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Posttransplant T-cell lymphoproliferative disorders--an aggressive, late complication of solid-organ transplantation.

Blood 1996 November 2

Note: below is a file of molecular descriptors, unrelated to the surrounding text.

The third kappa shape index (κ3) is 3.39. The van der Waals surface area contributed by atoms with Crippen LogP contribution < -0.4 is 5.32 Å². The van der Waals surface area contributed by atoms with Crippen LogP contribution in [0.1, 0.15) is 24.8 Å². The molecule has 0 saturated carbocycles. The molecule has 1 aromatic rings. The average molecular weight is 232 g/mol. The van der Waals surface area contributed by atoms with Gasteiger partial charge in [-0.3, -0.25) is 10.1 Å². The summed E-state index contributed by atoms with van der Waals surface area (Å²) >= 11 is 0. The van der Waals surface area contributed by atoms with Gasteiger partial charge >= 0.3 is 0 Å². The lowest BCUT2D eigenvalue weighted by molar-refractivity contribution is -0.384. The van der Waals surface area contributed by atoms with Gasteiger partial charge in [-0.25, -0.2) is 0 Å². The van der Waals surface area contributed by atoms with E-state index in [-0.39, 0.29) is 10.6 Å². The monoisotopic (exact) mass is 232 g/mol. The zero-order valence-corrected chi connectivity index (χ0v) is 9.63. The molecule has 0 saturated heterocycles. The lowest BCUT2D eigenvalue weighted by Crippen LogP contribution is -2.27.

T-cell non-Hodgkin's lymphomas are an uncommon occurrence after solid-organ transplantation. We describe a morphologically and immunophenotypically distinct group of T-cell lymphoproliferative disorders that occurred late in the course of six patients with solid-organ transplants. The patients ranged in age from 31 to 56 years (median, 43). Three were male; all were splenectomized. The interval from transplant to the diagnosis of lymphoma ranged from 4 to 26 years (median, 15). Symptoms at presentation were related to sites of involvement. Pulmonary, marrow, and CNS involvement were present in five, four, and one case, respectively. No patient had lymphadenopathy. Five patients had an elevated lactate dehydrogenase level (range, 226 to 4,880 IU/L; median, 1,220 IU/L). Five of six patients had a leukoerythroblastic reaction. All cases had large-cell histology and frequently contained cytoplasmic granules. Those cases tested expressed CD2, CD3, and CD8 and were negative for B-cell antigens. T-cell receptor beta- and gamma-chain genes were clonally rearranged in three of three and one of three cases, respectively. All T-cell posttransplant lymphoproliferative disorders (T-PTLDs) studied were negative for Epstein-Barr virus (EBV), human T-cell leukemia/lymphoma virus type 1 (HTLV-1), human T-cell leukemia/lymphoma virus type 2 (HTLV-2), and human herpes virus type 8 (HHV-8) genomes. Treatment with acyclovir (three patients) or chemotherapy (three patients) resulted in two responses. All patients had an aggressive course, with a median survival duration of 5 weeks. In conclusion, a clinically aggressive T-PTLD may be a late complication of solid-organ transplantation and does not appear to be related to EBV, HTLV-1, HTLV-2, or HHV-8 infection.

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